OALibJ  Vol.7 No.11 , November 2020
Combating the Spread of COVID-19, the Challenges Faced and Way forward for the International Community: A Review
Abstract: Coronavirus disease (COVID-19) caused by SARS-COV2 has been a great disaster globally; affecting human lives, world economy, social activities, and above all lack of trust among countries of the world. The dreaded disease has about more than 3,713,796 confirmed cases, 263,288 deaths, and 1,341,059 recovered persons in May 2020. The main purpose of this article is to review measures put in place to combat COVID-19, challenges faced, and way forward for the international community. The study reviewed relevant articles on COVID-19 and measures put in place for combating the spread of COVID-19. The inconsistency in the prevention and control of COVID-19 and unwillingness by the people especially, in developing countries such as Africa has hampered the effective implementation of universal control measures to combat the disease. Also, the lack of a universal approved treatment and lack of trust amongst regions of the world to combat the disease have left many countries to struggle for themselves. The earlier report that the COVID-19 is not airborne and the recent report that is airborne has done more harm than good in terms of preventive measures. Another challenge observed is the lack of a complete understanding of the coronavirus by the scientific community. The association of the COVID-19 with 5G network was another distraction and confusion to the international community in combating the disease as people who were supposed to observe control and preventive measures, found themselves protesting and vandalizing the 5G tower thereby exposing themselves at risk of been infected with coronavirus. There is a need for a consensus on preventive measures and treatment through evidence-based research that will be effective in combating COVID-19 globally. During this global crisis with COVID-19, the international community must decentralize the testing centers to reach out to the rural areas instead of waiting for case reports from such areas. Social network owners should find a way of filtering and controlling information shared during outbreaks and Pandemics in the future.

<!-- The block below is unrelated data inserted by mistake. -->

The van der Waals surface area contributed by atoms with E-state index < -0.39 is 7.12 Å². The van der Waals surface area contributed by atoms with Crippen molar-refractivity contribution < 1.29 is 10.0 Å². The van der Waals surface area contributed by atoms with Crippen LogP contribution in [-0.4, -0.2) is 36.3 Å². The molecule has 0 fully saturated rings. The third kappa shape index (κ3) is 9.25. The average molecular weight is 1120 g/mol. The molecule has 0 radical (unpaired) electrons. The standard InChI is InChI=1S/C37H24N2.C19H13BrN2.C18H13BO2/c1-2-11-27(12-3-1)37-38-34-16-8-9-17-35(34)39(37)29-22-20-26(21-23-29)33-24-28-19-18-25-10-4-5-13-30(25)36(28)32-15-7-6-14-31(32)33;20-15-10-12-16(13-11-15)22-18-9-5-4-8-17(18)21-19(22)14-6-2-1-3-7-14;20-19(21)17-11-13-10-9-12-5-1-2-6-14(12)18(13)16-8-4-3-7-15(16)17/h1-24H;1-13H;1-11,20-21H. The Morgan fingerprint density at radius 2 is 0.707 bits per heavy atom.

1. Introduction

The COVID-19 first outbroke in Wuhan city China in the year 2019 which spread was mild at the closing of the year (December, 2019) and the increase spread exponentially with fatalities at the beginning of 2020 [1] .

The World Health Organization (WHO) has the declared the outbreak due to COVID-19 in Wuhan China as a global threat and pandemic because of its fast spreading across and fatality across the globe and therefore, ordered for case finding and tracing of all persons suspected to come in contact with a confirmed case [2] . Following the epidemics, recent research shows that the coronavirus is similar to SARS-COV-2 and the Middle East Respiratory Syndrome coronavirus (MERS-COV). The origin of SARS-COV-2 has been speculation since the outbreak as many linked it with bats and pangolins [3] .